– Identity Management- In the field of identity management, user first scans his/her identity document and then signs it. Then, the mobile app will generate a private and public key to seal that record. It is encrypted, hashed and sent to the network of communicating nodes running on the Blockchain network. Examples of such companies are ShoCard, BlockChain Factory and others.
– Smart Contracts – A cryptographic Blockchain is used to digitally sign sensitive information, and decentralize trust; and this is being used to develop smart contracts and escrow services, tokenization, authentication, and other services. Examples of such companies are Symbiont, SAE and others.
– Remittance – Blockchain protocols are used by many companies already for P2P money Transfer across international borders. Its a segment worth $500 B. Examples of such companies are Ripplelabs, Bitspark and BitPesa.
– Data Management & Analytics – Blockchain-based identity ledgers are used in database management and data analytics to support various application. Examples of such companies are Factom, numsight and others.
– Trading Platform – Using Blockchain technology, individuals and firms can produce and exchange financial contracts. This peer-to-peer contract creation and settlement means that all transactions are cleared on the Bitcoin Blockchain with no intermediary involved. Examples of such companies are Kraken, Nasdaq, Mirror and others.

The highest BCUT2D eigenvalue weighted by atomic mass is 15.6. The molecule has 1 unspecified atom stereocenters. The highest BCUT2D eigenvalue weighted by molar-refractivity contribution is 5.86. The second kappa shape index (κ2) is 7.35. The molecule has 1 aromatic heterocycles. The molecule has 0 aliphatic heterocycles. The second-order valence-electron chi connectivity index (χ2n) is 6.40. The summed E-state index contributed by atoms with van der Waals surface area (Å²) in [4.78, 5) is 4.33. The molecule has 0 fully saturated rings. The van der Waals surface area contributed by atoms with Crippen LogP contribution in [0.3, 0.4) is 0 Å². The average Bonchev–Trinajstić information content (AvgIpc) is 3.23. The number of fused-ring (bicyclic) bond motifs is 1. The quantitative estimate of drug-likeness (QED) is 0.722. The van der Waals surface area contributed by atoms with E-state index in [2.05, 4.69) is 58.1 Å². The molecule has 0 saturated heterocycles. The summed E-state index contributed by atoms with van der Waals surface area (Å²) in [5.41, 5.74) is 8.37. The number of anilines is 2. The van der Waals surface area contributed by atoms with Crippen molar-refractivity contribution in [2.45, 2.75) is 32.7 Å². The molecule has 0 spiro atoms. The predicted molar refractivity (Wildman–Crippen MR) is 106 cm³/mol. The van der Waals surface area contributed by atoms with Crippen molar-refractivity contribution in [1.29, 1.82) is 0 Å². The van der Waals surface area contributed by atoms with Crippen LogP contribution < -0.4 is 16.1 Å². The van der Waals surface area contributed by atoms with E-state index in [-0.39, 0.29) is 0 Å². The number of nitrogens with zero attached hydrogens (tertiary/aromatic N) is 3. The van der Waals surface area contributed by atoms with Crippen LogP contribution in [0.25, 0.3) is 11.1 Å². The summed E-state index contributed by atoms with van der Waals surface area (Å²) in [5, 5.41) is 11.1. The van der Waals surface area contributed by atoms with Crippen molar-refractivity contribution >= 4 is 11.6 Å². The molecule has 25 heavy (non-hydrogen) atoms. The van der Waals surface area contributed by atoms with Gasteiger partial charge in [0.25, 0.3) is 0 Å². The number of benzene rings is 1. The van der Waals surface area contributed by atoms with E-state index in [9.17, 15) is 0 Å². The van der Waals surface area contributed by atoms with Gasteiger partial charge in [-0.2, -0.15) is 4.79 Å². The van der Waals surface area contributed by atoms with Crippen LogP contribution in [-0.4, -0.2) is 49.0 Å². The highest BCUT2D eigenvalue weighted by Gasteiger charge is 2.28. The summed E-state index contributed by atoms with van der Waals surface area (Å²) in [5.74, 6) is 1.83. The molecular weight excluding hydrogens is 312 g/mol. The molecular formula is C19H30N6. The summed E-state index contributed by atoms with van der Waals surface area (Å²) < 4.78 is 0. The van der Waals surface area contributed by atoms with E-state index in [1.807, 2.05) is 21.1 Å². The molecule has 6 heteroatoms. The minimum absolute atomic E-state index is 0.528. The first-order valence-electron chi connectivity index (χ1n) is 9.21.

Last week, twelve large banks in the 70 member R3 Consortium (Barclays, BMO Financial Group, CIBC, Intesa Sanpaolo, Macquarie Group, National Australia Bank (NAB), Natixis, Nordea, Royal Bank of Canada (RBC), Santander, Scotiabank, and Westpac Banking Corporation) just participated in a trial to demonstrate cost-cutting and increased efficiency of cross-border payments using startup Fintech player Ripple’s ‘digital asset’ XRP.
The Financial Stability Oversight Council (FSOC), a US Treasury entity, warned that blockchain technology and marketplace lending could present risks to financial stability. Henry Blodgett’s (of dot.com hype and convictions) BusinessInsider does cover blockchain closely which lists other risks:
- Marketplace lending. FSOC warned that marketplace loan investors could become less willing to fund loans during a trough in the business cycle, increasing the risk of the model. It also said that as the number of marketplace lenders competing with traditional lenders rises, they might lower their underwriting and loan administration standards in order to attract customers. This would likely mean riskier loans.
- Blockchain technology. FSOC suggested that risks associated with blockchain may not emerge until solutions are deployed at scale, because of participants’ limited experience with the technology.
- Blockchain fraud. FSOC also said that some blockchain systems could be vulnerable to fraud, if a significant minority of participants colluded to defraud the rest (as the role of centralized intermediaries diminishes).
- Regulatory diseconomies. FSOC also highlighted that financial firms using blockchain-based systems may operate over multiple regulatory jurisdictions or national boundaries.
Still interested ? MIT offers a FinTech certificate for a twelve week course starting November 21st, 2016 for $2600 – Cambridge is more fun than online.